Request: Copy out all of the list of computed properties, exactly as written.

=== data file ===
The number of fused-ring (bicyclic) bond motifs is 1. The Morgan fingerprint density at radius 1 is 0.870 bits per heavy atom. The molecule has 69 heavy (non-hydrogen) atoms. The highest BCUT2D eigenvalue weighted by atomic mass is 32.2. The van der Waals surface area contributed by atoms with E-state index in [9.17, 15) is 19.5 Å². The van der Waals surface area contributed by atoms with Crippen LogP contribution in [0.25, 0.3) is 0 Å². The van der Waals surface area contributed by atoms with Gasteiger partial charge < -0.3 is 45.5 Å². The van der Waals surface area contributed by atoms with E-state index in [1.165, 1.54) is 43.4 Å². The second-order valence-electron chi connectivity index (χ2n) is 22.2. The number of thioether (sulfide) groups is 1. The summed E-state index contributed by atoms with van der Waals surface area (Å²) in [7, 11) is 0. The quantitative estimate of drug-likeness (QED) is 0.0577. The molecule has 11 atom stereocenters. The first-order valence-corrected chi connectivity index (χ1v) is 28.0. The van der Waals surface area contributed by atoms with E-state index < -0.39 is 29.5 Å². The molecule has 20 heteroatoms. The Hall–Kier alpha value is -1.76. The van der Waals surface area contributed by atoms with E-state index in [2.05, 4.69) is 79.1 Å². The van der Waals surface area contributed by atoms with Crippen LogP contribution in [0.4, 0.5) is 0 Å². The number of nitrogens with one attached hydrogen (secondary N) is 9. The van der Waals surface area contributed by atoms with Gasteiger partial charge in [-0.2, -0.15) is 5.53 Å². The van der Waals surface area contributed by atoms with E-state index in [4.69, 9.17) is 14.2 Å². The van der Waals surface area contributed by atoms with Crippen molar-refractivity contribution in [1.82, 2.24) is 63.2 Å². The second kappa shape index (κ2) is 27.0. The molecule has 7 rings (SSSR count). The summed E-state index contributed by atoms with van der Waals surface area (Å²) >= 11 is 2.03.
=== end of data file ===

The number of fused-ring (bicyclic) bond motifs is 1. The Morgan fingerprint density at radius 1 is 0.870 bits per heavy atom. The molecule has 69 heavy (non-hydrogen) atoms. The highest BCUT2D eigenvalue weighted by atomic mass is 32.2. The van der Waals surface area contributed by atoms with E-state index in [9.17, 15) is 19.5 Å². The van der Waals surface area contributed by atoms with Crippen LogP contribution in [0.25, 0.3) is 0 Å². The van der Waals surface area contributed by atoms with Gasteiger partial charge < -0.3 is 45.5 Å². The van der Waals surface area contributed by atoms with E-state index in [1.165, 1.54) is 43.4 Å². The second-order valence-electron chi connectivity index (χ2n) is 22.2. The number of thioether (sulfide) groups is 1. The summed E-state index contributed by atoms with van der Waals surface area (Å²) in [7, 11) is 0. The quantitative estimate of drug-likeness (QED) is 0.0577. The molecule has 11 atom stereocenters. The first-order valence-corrected chi connectivity index (χ1v) is 28.0. The van der Waals surface area contributed by atoms with E-state index < -0.39 is 29.5 Å². The molecule has 20 heteroatoms. The Hall–Kier alpha value is -1.76. The van der Waals surface area contributed by atoms with E-state index in [2.05, 4.69) is 79.1 Å². The van der Waals surface area contributed by atoms with Crippen LogP contribution in [0.4, 0.5) is 0 Å². The number of nitrogens with one attached hydrogen (secondary N) is 9. The van der Waals surface area contributed by atoms with Gasteiger partial charge in [-0.2, -0.15) is 5.53 Å². The van der Waals surface area contributed by atoms with E-state index in [4.69, 9.17) is 14.2 Å². The van der Waals surface area contributed by atoms with Crippen molar-refractivity contribution in [1.82, 2.24) is 63.2 Å². The second kappa shape index (κ2) is 27.0. The molecule has 7 rings (SSSR count). The summed E-state index contributed by atoms with van der Waals surface area (Å²) >= 11 is 2.03.